Selmun Palace was built by the Monte di Redenzione degli Schiavi, a charity that was founded during the reign of Grand Master Alof de Wignacourt in 1607 to finance the redemption of Christians enslaved by Ottomans or Barbary corsairs. The land on which the palace was built was originally a coastal lookout post, and was donated to the Monte di Redenzione by Caterina Vitale in 1619. The palace used to be rented out to knights of the Order of Saint John as a place to relax and hunt wild rabbits, which were commonly found in the area. The rent money contributed to the redemption fund.

The palace itself was built the sometime in the 18th century, although the exact date of construction is not known. The earliest record of the structure is on a 1783 map, when it was referred to as Torre Nuova (new tower). The palace's architect is unknown, but it is sometimes attributed to Domenico Cachia.

Selmun Palace is an example of Baroque architecture. It has a square plan with four pseudo-bastions on each side, the design of which was inspired by the Verdala Palace and the Wignacourt towers. These bastions as well as fake embrasures were mainly built for aesthetic purposes, and the structure was never intended for military use. Despite this, it served as a deterrent for corsairs looking for a potential landing spot, since it looked like a military outpost when viewed from the sea. The main facade has three doors, with the main one being surrounded by a decorative portal. An ornate window on the upper floor and a bell-cot on the roof surmount the main door. A balcony surrounds the perimeter of the entire building.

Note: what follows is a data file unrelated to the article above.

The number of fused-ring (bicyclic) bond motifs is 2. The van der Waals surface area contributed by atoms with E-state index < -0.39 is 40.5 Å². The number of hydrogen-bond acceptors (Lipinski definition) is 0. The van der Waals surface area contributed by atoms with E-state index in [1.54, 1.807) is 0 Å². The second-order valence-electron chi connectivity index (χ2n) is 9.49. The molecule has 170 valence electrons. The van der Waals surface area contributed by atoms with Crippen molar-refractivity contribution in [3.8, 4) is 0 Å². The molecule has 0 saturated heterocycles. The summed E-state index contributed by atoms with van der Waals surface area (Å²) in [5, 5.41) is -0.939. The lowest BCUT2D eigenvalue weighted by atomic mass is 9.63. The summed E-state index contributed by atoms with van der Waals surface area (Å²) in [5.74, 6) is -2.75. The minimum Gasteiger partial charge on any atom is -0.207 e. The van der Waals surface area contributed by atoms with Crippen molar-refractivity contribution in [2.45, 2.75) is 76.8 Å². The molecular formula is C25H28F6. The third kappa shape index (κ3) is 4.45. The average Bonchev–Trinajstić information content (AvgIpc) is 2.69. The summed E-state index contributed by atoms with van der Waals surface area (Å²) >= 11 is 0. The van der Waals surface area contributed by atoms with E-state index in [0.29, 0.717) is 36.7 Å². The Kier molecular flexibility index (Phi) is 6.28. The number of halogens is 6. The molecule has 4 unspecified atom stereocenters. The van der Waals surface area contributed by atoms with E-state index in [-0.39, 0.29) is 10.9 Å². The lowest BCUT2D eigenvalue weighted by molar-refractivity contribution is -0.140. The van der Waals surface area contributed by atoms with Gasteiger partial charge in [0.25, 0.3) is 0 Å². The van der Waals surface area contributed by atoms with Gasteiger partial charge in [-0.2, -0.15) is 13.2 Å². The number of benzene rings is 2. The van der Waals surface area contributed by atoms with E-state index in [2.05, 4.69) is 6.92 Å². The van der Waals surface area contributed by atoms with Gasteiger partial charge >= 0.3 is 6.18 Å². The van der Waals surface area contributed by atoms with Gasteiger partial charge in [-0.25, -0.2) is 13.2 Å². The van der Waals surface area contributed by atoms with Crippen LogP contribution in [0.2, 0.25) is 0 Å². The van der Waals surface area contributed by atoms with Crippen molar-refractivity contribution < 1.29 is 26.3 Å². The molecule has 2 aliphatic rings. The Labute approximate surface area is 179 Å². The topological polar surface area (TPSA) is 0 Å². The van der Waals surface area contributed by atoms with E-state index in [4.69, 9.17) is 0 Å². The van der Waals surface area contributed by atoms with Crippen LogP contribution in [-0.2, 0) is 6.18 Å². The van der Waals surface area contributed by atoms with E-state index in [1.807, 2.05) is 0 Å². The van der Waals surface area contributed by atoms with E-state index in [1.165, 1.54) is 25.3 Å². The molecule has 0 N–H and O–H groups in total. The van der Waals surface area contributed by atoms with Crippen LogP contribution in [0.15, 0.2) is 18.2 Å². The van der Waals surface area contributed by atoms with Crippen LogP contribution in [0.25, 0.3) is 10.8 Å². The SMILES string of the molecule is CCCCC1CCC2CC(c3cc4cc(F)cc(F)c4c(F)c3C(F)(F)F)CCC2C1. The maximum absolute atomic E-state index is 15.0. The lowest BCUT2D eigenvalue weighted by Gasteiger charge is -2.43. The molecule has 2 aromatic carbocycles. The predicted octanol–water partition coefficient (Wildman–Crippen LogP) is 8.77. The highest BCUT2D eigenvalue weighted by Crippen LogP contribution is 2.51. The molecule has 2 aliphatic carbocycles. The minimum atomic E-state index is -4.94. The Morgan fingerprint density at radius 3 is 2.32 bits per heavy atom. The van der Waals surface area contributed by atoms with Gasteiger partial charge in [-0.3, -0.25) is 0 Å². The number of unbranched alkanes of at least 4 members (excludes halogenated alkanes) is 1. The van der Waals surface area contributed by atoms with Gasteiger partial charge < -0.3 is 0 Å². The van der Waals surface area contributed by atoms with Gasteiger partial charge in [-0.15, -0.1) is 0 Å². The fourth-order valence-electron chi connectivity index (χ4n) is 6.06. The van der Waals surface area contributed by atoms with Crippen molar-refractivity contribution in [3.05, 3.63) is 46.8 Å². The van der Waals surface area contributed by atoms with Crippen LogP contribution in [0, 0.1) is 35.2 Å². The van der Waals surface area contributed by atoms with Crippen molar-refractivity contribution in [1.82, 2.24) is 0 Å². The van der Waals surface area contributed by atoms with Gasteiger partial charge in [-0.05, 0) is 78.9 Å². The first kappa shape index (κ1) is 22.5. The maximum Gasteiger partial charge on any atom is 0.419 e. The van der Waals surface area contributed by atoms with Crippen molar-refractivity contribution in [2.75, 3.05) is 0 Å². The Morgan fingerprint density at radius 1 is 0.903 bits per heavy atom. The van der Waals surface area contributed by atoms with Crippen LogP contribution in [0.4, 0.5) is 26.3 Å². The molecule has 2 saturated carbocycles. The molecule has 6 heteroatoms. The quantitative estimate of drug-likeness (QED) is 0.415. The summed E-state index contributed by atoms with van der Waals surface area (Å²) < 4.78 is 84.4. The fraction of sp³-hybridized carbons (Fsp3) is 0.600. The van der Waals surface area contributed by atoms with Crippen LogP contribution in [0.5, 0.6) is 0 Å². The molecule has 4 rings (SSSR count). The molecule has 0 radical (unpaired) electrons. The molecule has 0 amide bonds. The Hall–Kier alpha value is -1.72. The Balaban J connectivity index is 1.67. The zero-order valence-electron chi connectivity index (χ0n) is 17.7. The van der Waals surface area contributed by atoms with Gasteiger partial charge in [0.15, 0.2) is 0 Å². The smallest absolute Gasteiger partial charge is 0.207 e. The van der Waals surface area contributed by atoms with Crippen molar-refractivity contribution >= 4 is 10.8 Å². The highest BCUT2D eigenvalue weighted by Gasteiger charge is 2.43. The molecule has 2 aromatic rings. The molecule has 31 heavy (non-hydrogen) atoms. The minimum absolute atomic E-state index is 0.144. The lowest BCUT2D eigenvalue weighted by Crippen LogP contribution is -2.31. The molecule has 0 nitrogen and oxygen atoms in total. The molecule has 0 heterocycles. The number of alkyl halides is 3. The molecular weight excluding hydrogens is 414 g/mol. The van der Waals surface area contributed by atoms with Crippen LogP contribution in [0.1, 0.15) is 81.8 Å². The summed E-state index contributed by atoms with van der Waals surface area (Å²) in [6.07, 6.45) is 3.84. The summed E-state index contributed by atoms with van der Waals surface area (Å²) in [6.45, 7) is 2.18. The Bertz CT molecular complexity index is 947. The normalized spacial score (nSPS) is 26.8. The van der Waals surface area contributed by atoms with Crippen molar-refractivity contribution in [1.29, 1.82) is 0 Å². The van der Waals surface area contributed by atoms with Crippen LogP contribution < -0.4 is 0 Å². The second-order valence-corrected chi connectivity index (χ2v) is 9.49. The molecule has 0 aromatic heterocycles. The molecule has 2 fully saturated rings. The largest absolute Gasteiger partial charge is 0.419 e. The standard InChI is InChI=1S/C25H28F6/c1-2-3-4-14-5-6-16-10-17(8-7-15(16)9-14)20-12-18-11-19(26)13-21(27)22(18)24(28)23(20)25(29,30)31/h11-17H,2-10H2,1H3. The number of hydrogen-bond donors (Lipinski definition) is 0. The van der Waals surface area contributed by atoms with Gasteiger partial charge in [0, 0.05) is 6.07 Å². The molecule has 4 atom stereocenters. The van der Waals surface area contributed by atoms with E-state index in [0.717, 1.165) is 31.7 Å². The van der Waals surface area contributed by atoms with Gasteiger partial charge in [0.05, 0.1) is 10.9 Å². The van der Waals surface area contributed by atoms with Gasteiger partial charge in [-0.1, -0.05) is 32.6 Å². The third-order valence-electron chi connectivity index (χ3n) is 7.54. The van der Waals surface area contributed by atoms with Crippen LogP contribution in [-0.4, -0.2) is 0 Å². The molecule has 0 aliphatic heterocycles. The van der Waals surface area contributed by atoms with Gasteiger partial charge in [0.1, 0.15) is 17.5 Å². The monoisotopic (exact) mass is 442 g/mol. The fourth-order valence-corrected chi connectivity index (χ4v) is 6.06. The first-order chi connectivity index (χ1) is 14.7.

A chapel dedicated to Our Lady of Ransom was located within the palace. In the 1980s, a new chapel with the same dedication was built outside the palace.

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Address

Selmun, Mellieħa, Malta
See all sites in Mellieħa

Details

Founded: 18th century
Category: Palaces, manors and town halls in Malta

More Information

en.wikipedia.org

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4.1/5 (based on Google user reviews)

User Reviews

Outdoor Lover (14 months ago)
Nice place. They have closed public entry. You can just visit outside of it.
Alberto Sposito (18 months ago)
Nice small palace, unfortunately closed and abandoned.
Jeremy Pullicino (19 months ago)
This place is a gem but it's shut down. The only positive thing I can say is that it has not been valsalized.
Paul Pace (23 months ago)
Beautiful place with a great view. It's a pity the Palace is closed for the public but great location for hiking and sight seeing in the country side.
Roderick Rausi (2 years ago)
Beautiful walk any which way you go
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